Non-invasive measurement of biochemical profiles in the healthy fetal brain

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Journal Article

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CRLB; Fetal brain; Magnetic resonance spectroscopy; Metabolite trajectory; Metabolites; Normative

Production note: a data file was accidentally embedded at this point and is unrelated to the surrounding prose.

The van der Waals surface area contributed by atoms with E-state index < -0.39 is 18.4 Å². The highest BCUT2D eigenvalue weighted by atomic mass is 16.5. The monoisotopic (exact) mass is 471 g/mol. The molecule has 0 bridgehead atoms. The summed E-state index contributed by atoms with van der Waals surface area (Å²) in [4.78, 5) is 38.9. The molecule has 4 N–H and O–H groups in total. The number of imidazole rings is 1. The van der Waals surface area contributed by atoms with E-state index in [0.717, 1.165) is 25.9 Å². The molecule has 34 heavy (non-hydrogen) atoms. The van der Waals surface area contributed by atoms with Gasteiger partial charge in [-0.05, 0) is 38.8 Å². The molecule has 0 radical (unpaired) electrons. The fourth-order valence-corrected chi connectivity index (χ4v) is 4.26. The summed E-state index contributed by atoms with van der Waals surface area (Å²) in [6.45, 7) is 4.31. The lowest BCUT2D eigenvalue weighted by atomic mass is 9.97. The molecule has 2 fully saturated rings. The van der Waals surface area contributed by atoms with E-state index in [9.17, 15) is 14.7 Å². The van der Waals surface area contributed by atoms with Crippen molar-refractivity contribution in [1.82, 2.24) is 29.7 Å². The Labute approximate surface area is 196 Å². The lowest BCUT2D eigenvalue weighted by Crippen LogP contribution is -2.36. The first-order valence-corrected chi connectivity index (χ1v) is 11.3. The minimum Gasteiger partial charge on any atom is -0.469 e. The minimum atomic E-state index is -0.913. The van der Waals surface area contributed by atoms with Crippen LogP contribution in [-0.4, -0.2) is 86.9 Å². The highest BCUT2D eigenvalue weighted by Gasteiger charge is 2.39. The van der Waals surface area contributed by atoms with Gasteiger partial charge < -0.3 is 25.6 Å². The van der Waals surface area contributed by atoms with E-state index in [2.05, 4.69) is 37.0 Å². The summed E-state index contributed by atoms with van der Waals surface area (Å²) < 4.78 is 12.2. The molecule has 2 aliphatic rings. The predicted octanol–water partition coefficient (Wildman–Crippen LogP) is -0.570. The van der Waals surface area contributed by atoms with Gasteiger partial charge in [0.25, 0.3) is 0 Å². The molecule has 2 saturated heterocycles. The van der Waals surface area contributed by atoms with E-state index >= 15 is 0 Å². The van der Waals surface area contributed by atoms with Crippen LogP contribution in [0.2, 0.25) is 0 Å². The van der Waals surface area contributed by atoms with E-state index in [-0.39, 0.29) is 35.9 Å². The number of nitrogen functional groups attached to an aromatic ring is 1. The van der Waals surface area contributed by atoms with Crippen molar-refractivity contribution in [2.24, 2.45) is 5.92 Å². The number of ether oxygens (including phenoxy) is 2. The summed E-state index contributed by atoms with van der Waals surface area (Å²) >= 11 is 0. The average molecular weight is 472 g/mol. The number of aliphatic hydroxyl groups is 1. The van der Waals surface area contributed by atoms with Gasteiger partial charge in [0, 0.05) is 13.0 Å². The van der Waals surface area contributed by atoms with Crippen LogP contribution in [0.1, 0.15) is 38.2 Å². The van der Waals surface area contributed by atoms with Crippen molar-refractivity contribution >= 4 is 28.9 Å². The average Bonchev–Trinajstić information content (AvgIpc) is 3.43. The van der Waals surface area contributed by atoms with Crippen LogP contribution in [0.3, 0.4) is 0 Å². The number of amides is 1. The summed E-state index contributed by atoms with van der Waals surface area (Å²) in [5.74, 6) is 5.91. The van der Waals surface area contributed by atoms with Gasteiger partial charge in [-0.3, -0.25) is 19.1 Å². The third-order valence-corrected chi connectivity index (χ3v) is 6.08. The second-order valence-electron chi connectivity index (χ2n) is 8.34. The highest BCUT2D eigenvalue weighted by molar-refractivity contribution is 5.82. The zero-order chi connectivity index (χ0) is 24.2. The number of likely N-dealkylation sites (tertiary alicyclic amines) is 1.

© 2020 The Author(s) Proton magnetic resonance spectroscopy (1H-MRS) of the fetal brain can be used to study emerging metabolite profiles in the developing brain. Identifying early deviations in brain metabolic profiles in high-risk fetuses may offer important adjunct clinical information to improve surveillance and management during pregnancy. Objective: To investigate the normative trajectory of the fetal brain metabolites during the second half of gestation, and to determine the impact of using different Cramer-Rao Lower Bounds (CRLB) threshold on metabolite measurements using magnetic resonance spectroscopy. Study design: We prospectively enrolled 219 pregnant women with normal fetal ultrasound and biometric measures. We performed a total of 331 fetal 1H-MRS studies with gestational age in the rage of 18–39 weeks with 112 of the enrolled participants scanned twice. All the spectra in this study were acquired on a GE 1.5 T scanner using long echo-time of 144 ​ms and analyzed in LCModel. Results: We successfully acquired and analyzed fetal 1H-MRS with a success rate of 93%. We observed increases in total NAA, total creatine, total choline, scyllo inositol and total NAA-to-total choline ratio with advancing GA. Our results also showed faster increases in total NAA and total NAA-to-total choline ratio during the third trimester compared to the second trimester. We also observed faster increases in total choline and total NAA in female fetuses. Increasing the Cramer-Rao lower bounds threshold progressively from 100% to 40%–20% increased the mean metabolite concentrations and decreased the number of observations available for analysis. Conclusion: We report serial fetal brain biochemical profiles in a large cohort of health fetuses studied twice in gestation with a high success rate in the second and third trimester of pregnancy. We present normative in-vivo fetal brain metabolite trajectories over a 21-week gestational period which can be used to non-invasively measure and monitor brain biochemistry in the healthy and high-risk fetus.

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